The exit market skyrocketed in the third quarter, bucking a downward trend for 2019. This was the first quarter of the year to see a value higher than the previous quarter.
All told, sponsors in the second quarter of 2019 closed 134 deals for a value of $48.7 billion, Thomson Reuters data showed. Despite having the fewest number of deals since the first half of 2015, it had the third-highest deal value since that time. Only Q4 2017 and Q4 2018 had higher values.
The numbers are through Sept. 23. Though the number of deals for U.S.-based PE-backed exits won’t likely break its seven-year average, which is 152, deal value is already 76 percent higher than its seven-year average of $27.6 billion.
The strong quarter for M&A exit activity comes on the heels of a six-year low. The total value of 2019’s exit markets now stands at $81.9 billion, just shy of the 2018 year-to-date total of $83.7 billion.
Of Q3’s 134 exits, 39 had disclosed values, one of which made up nearly the entire quarter’s value.
That mega-sale belonged to KKR. Fiserv Inc merged with KKR’s New York-based provider of electronic payment processing services First Data Corp for a value of $38.7 billion. On completion, Fiserv shareholders received 57.5 percent interest in the merged entity while First Data shareholders received 42.5 percent interest.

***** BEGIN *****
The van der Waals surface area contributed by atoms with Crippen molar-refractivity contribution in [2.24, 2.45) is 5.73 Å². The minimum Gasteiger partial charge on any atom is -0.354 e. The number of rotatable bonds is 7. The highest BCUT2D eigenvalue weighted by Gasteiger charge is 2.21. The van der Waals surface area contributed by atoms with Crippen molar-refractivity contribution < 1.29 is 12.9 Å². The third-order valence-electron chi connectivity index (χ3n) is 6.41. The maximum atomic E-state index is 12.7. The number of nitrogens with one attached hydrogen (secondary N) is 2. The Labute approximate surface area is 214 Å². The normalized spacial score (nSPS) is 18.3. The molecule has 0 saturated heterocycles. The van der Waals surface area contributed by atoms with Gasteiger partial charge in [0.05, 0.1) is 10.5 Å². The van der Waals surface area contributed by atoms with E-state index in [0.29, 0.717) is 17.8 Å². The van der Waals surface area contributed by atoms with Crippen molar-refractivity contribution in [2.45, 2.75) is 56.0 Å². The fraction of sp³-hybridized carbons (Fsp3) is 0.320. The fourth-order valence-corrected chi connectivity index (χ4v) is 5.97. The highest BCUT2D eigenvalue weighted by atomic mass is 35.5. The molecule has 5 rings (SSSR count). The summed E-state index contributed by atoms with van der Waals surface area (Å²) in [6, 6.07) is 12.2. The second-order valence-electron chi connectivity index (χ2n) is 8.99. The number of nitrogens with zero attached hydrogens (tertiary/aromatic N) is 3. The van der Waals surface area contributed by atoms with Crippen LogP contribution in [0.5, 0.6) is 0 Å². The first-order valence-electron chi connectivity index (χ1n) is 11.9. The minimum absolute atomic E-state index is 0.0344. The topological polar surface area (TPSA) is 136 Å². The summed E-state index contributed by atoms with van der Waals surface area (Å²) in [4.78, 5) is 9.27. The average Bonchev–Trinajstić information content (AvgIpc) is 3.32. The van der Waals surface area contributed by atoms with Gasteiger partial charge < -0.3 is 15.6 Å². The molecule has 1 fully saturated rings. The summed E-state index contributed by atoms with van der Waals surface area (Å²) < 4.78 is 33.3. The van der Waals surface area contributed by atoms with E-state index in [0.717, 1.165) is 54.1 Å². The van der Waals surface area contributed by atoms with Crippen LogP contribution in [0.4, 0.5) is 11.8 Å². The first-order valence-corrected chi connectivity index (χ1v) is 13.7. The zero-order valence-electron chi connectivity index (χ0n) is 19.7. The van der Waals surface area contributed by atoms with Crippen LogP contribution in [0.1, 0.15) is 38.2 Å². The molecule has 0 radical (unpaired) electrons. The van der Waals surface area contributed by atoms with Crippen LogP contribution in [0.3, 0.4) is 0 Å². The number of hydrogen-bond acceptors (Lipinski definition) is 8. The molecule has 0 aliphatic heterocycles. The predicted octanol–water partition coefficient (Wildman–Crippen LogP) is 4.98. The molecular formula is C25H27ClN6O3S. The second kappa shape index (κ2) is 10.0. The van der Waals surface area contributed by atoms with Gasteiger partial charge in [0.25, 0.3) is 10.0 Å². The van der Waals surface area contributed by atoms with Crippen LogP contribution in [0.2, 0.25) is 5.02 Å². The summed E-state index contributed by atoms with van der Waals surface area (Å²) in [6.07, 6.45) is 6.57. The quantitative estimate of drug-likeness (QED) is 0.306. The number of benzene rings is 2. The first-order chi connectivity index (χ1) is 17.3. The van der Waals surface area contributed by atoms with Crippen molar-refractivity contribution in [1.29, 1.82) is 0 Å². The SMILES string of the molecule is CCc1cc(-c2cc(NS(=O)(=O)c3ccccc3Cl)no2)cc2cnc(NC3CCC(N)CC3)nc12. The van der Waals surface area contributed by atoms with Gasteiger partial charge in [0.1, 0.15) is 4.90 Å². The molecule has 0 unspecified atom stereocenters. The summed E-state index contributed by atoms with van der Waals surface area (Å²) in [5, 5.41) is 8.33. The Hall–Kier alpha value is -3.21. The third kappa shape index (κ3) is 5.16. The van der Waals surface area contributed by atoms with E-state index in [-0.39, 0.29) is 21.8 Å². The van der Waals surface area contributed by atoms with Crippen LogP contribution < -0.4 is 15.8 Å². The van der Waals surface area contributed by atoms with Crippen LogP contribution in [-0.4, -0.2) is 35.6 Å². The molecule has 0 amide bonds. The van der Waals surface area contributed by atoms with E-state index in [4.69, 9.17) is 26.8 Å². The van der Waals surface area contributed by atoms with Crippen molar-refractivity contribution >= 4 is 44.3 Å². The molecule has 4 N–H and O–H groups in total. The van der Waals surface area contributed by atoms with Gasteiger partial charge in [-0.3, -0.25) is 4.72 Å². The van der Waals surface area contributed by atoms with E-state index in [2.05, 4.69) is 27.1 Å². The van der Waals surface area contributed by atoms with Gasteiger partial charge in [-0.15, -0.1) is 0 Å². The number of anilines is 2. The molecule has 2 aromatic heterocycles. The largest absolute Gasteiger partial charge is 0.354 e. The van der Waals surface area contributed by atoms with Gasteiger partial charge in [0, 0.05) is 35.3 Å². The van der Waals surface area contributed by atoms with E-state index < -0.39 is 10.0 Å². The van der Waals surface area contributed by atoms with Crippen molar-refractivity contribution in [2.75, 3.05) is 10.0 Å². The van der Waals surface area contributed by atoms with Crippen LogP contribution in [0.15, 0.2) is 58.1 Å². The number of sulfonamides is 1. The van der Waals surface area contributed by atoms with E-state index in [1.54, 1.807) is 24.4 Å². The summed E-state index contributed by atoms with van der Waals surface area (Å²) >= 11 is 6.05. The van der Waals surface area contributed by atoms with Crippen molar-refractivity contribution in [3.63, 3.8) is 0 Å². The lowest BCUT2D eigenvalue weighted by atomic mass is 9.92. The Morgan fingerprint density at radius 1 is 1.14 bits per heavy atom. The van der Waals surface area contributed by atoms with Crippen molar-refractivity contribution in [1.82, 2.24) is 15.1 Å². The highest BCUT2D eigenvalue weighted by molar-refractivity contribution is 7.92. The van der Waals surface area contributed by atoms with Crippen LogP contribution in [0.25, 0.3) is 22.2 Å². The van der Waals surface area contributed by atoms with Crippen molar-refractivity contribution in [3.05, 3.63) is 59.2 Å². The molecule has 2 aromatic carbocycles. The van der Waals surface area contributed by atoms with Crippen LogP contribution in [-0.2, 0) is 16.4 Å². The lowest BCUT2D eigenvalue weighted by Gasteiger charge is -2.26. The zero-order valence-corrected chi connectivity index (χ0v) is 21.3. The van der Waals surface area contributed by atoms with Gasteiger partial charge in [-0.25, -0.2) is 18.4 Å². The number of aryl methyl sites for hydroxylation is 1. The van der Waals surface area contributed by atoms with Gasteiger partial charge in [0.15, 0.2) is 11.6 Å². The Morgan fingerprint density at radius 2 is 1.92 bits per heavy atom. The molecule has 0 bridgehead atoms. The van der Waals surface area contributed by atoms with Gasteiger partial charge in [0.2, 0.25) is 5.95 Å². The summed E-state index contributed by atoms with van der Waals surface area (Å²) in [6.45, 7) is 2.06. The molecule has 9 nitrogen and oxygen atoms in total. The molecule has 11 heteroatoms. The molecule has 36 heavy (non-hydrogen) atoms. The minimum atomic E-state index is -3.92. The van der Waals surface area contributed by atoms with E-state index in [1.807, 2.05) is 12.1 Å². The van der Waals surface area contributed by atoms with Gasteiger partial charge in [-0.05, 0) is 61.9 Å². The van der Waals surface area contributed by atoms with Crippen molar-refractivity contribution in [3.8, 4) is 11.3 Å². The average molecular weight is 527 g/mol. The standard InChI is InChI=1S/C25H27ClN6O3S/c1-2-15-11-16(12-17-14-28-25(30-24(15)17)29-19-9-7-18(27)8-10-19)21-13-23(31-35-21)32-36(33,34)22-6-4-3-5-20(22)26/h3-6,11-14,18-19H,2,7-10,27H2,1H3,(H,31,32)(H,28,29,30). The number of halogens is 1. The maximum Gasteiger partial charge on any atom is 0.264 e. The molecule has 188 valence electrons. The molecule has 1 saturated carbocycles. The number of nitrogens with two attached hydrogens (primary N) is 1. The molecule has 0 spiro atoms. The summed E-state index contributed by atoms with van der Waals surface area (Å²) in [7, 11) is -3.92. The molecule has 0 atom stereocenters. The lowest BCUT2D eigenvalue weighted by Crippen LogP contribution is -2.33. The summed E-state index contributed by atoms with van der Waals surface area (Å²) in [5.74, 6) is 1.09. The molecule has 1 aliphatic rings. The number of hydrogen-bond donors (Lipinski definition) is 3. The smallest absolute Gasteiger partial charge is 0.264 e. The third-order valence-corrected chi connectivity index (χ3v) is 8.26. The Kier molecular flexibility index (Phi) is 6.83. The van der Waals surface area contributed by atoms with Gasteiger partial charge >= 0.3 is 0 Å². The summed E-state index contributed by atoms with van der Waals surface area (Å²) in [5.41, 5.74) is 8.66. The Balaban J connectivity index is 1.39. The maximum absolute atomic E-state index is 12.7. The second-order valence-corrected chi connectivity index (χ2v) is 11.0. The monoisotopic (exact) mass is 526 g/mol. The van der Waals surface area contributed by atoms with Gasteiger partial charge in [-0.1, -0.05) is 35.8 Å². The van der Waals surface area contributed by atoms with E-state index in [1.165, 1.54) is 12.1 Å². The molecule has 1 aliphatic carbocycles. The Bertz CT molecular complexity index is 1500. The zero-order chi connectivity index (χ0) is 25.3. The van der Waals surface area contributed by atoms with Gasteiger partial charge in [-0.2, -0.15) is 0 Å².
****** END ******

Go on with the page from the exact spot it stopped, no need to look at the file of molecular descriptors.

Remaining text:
The second-largest sale was in the healthcare sector. Leonard Green & Partners sold 16 Acute Care Hospitals & Health Facilities of Prospect Medical Holdings Inc to MPT Operating Partnership, a unit of Medical Properties Trust, for $1.8 billion.
Not far behind in third was Clayton, Dubilier & Rice with a $1.4 billion merger of Willis Towers Watson PLC with MG LLC, a provider of digital marketing consulting services.
High technology emerged as the leading sector in Q3 2019, accounting for 15.7 percent of all M&A exits with 20 deals. Industrials was close behind with 18 deals, or 14.2 percent. At third was financials with 15 deals, or 11.8 percent.
Not all smiles for IPOs
Some aspects of the exit market were better than others. IPOs in Q3 2019 fell in both number of deals and value for the first time this year.
Thirteen companies made their debut on U.S. public markets for a combined total of $3.6 billion, down from 16 companies for a total of $6.4 billion that debuted in Q2 2019.
The largest was SmileDirectClub, which sends custom invisible 3D-printed teeth aligners to consumers’ homes. It raised more than $1.3 billion for its IPO. It is backed by Clayton, Dubilier & Rice, Spark Capital and Kleiner Perkins.
As the accompanying “PE-Backed IPO Exits By Quarter” graph shows, the IPO market is erratic, with PE-backed IPOs fluctuating sharply quarter to quarter.